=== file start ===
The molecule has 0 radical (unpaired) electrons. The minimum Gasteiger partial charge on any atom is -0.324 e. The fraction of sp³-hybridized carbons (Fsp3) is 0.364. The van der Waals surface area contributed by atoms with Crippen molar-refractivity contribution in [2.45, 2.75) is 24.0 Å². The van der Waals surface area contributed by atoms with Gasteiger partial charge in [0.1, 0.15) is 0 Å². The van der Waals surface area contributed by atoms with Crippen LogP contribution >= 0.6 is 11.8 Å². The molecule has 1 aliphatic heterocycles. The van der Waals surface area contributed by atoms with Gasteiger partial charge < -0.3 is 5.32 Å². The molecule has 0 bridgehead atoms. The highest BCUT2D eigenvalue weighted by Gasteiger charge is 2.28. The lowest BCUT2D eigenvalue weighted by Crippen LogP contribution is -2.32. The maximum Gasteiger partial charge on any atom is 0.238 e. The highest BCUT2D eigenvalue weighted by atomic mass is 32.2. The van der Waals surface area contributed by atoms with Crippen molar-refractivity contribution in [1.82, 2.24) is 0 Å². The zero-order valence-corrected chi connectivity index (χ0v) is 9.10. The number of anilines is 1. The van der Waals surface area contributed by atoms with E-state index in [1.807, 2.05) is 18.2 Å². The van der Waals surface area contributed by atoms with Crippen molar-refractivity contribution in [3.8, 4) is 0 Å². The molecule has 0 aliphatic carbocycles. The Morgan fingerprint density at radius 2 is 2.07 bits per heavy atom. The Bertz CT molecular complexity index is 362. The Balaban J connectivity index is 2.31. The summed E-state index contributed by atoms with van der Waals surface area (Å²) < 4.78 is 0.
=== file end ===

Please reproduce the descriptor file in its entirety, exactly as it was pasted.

The molecule has 0 radical (unpaired) electrons. The minimum Gasteiger partial charge on any atom is -0.324 e. The fraction of sp³-hybridized carbons (Fsp3) is 0.364. The van der Waals surface area contributed by atoms with Crippen molar-refractivity contribution in [2.45, 2.75) is 24.0 Å². The van der Waals surface area contributed by atoms with Gasteiger partial charge in [0.1, 0.15) is 0 Å². The van der Waals surface area contributed by atoms with Crippen LogP contribution >= 0.6 is 11.8 Å². The molecule has 1 aliphatic heterocycles. The van der Waals surface area contributed by atoms with Gasteiger partial charge < -0.3 is 5.32 Å². The molecule has 0 bridgehead atoms. The highest BCUT2D eigenvalue weighted by Gasteiger charge is 2.28. The lowest BCUT2D eigenvalue weighted by Crippen LogP contribution is -2.32. The maximum Gasteiger partial charge on any atom is 0.238 e. The highest BCUT2D eigenvalue weighted by atomic mass is 32.2. The van der Waals surface area contributed by atoms with Crippen molar-refractivity contribution in [1.82, 2.24) is 0 Å². The zero-order valence-corrected chi connectivity index (χ0v) is 9.10. The number of anilines is 1. The van der Waals surface area contributed by atoms with E-state index in [1.807, 2.05) is 18.2 Å². The van der Waals surface area contributed by atoms with Crippen molar-refractivity contribution in [3.8, 4) is 0 Å². The molecule has 0 aliphatic carbocycles. The Morgan fingerprint density at radius 2 is 2.07 bits per heavy atom. The Bertz CT molecular complexity index is 362. The Balaban J connectivity index is 2.31. The summed E-state index contributed by atoms with van der Waals surface area (Å²) < 4.78 is 0.